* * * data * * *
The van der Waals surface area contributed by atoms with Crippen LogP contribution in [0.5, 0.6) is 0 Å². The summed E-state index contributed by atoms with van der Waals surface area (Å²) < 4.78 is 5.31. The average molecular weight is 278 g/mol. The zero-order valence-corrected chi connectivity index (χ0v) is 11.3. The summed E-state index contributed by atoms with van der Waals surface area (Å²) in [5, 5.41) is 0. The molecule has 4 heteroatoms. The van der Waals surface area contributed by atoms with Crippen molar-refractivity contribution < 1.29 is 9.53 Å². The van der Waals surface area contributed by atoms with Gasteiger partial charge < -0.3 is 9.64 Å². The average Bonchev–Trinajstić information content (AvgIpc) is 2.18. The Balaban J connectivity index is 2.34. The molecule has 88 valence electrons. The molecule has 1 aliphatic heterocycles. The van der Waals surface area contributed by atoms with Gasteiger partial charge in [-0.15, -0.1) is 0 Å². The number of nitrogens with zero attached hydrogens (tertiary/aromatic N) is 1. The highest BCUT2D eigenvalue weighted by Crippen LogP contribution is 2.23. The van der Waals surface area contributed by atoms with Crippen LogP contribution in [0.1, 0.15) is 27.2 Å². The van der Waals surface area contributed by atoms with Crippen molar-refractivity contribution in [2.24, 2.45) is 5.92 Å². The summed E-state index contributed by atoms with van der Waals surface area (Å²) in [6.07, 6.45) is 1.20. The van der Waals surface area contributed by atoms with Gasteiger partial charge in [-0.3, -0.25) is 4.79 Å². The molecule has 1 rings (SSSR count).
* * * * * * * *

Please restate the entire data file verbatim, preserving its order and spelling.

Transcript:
The van der Waals surface area contributed by atoms with Crippen LogP contribution in [0.5, 0.6) is 0 Å². The summed E-state index contributed by atoms with van der Waals surface area (Å²) < 4.78 is 5.31. The average molecular weight is 278 g/mol. The zero-order valence-corrected chi connectivity index (χ0v) is 11.3. The summed E-state index contributed by atoms with van der Waals surface area (Å²) in [5, 5.41) is 0. The molecule has 4 heteroatoms. The van der Waals surface area contributed by atoms with Crippen molar-refractivity contribution < 1.29 is 9.53 Å². The van der Waals surface area contributed by atoms with Gasteiger partial charge < -0.3 is 9.64 Å². The average Bonchev–Trinajstić information content (AvgIpc) is 2.18. The Balaban J connectivity index is 2.34. The molecule has 88 valence electrons. The molecule has 1 aliphatic heterocycles. The van der Waals surface area contributed by atoms with Gasteiger partial charge in [-0.15, -0.1) is 0 Å². The number of nitrogens with zero attached hydrogens (tertiary/aromatic N) is 1. The highest BCUT2D eigenvalue weighted by Crippen LogP contribution is 2.23. The van der Waals surface area contributed by atoms with Crippen LogP contribution in [0.1, 0.15) is 27.2 Å². The van der Waals surface area contributed by atoms with Crippen molar-refractivity contribution in [2.24, 2.45) is 5.92 Å². The summed E-state index contributed by atoms with van der Waals surface area (Å²) in [6.07, 6.45) is 1.20. The van der Waals surface area contributed by atoms with Gasteiger partial charge in [-0.3, -0.25) is 4.79 Å². The molecule has 1 rings (SSSR count).